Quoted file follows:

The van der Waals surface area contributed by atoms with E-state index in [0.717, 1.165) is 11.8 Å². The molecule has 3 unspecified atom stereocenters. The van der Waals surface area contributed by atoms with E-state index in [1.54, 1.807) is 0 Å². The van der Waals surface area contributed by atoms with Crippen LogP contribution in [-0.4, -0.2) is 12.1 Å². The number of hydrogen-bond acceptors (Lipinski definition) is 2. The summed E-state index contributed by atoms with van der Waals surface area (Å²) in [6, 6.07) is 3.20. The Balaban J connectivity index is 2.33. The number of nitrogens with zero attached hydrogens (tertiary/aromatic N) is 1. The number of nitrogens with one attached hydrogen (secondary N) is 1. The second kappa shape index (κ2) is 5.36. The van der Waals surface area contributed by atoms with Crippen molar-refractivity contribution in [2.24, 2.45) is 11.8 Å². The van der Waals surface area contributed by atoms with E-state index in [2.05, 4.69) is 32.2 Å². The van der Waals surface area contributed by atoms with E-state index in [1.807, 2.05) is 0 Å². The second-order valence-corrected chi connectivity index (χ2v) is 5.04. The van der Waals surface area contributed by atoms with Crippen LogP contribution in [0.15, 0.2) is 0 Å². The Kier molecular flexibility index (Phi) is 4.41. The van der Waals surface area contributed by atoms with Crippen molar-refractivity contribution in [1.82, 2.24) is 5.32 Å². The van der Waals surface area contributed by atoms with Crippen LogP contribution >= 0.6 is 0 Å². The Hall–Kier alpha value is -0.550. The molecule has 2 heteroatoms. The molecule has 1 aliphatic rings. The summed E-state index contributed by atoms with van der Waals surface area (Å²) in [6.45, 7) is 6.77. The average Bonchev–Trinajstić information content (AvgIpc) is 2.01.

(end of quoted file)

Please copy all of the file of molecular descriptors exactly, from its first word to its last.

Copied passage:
The van der Waals surface area contributed by atoms with E-state index in [0.717, 1.165) is 11.8 Å². The molecule has 3 unspecified atom stereocenters. The van der Waals surface area contributed by atoms with E-state index in [1.54, 1.807) is 0 Å². The van der Waals surface area contributed by atoms with Crippen LogP contribution in [-0.4, -0.2) is 12.1 Å². The number of hydrogen-bond acceptors (Lipinski definition) is 2. The summed E-state index contributed by atoms with van der Waals surface area (Å²) in [6, 6.07) is 3.20. The Balaban J connectivity index is 2.33. The number of nitrogens with zero attached hydrogens (tertiary/aromatic N) is 1. The number of nitrogens with one attached hydrogen (secondary N) is 1. The second kappa shape index (κ2) is 5.36. The van der Waals surface area contributed by atoms with Crippen molar-refractivity contribution in [2.24, 2.45) is 11.8 Å². The van der Waals surface area contributed by atoms with E-state index in [2.05, 4.69) is 32.2 Å². The van der Waals surface area contributed by atoms with E-state index in [1.807, 2.05) is 0 Å². The second-order valence-corrected chi connectivity index (χ2v) is 5.04. The van der Waals surface area contributed by atoms with Crippen LogP contribution in [0.15, 0.2) is 0 Å². The Kier molecular flexibility index (Phi) is 4.41. The van der Waals surface area contributed by atoms with Crippen molar-refractivity contribution in [1.82, 2.24) is 5.32 Å². The van der Waals surface area contributed by atoms with Crippen LogP contribution >= 0.6 is 0 Å². The Hall–Kier alpha value is -0.550. The molecule has 2 heteroatoms. The molecule has 1 aliphatic rings. The summed E-state index contributed by atoms with van der Waals surface area (Å²) in [6.45, 7) is 6.77. The average Bonchev–Trinajstić information content (AvgIpc) is 2.01.